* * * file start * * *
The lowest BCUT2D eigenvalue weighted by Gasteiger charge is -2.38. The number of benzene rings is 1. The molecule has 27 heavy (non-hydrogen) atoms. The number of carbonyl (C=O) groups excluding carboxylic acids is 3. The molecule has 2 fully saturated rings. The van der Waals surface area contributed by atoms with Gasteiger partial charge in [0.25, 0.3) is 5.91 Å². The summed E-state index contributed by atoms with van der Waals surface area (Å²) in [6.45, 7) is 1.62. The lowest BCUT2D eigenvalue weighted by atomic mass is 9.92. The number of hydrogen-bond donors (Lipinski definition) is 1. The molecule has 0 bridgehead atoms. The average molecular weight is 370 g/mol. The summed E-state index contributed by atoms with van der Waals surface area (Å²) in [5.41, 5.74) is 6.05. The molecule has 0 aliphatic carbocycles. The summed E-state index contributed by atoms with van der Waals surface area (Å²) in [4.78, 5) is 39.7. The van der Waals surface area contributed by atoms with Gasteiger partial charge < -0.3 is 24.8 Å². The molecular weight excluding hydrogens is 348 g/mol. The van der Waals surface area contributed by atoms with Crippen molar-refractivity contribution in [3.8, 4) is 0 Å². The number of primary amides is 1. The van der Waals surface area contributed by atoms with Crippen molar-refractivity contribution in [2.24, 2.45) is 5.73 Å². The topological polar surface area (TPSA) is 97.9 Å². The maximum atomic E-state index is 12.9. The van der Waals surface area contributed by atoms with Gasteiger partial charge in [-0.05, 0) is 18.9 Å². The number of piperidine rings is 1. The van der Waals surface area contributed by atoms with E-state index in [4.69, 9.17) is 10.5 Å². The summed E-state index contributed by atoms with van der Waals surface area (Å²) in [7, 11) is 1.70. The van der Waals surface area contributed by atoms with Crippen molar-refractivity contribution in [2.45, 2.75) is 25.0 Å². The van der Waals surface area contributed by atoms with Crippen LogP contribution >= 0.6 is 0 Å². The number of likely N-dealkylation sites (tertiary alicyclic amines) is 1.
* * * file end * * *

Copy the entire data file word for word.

The lowest BCUT2D eigenvalue weighted by Gasteiger charge is -2.38. The number of benzene rings is 1. The molecule has 27 heavy (non-hydrogen) atoms. The number of carbonyl (C=O) groups excluding carboxylic acids is 3. The molecule has 2 fully saturated rings. The van der Waals surface area contributed by atoms with Gasteiger partial charge in [0.25, 0.3) is 5.91 Å². The summed E-state index contributed by atoms with van der Waals surface area (Å²) in [6.45, 7) is 1.62. The lowest BCUT2D eigenvalue weighted by atomic mass is 9.92. The number of hydrogen-bond donors (Lipinski definition) is 1. The molecule has 0 bridgehead atoms. The average molecular weight is 370 g/mol. The summed E-state index contributed by atoms with van der Waals surface area (Å²) in [5.41, 5.74) is 6.05. The molecule has 0 aliphatic carbocycles. The summed E-state index contributed by atoms with van der Waals surface area (Å²) in [4.78, 5) is 39.7. The van der Waals surface area contributed by atoms with Gasteiger partial charge < -0.3 is 24.8 Å². The molecular weight excluding hydrogens is 348 g/mol. The van der Waals surface area contributed by atoms with Crippen molar-refractivity contribution in [3.8, 4) is 0 Å². The number of primary amides is 1. The van der Waals surface area contributed by atoms with Crippen molar-refractivity contribution in [2.24, 2.45) is 5.73 Å². The topological polar surface area (TPSA) is 97.9 Å². The maximum atomic E-state index is 12.9. The van der Waals surface area contributed by atoms with Gasteiger partial charge in [-0.05, 0) is 18.9 Å². The number of piperidine rings is 1. The van der Waals surface area contributed by atoms with E-state index in [4.69, 9.17) is 10.5 Å². The summed E-state index contributed by atoms with van der Waals surface area (Å²) in [7, 11) is 1.70. The van der Waals surface area contributed by atoms with Crippen molar-refractivity contribution in [2.45, 2.75) is 25.0 Å². The van der Waals surface area contributed by atoms with Crippen LogP contribution >= 0.6 is 0 Å². The number of likely N-dealkylation sites (tertiary alicyclic amines) is 1.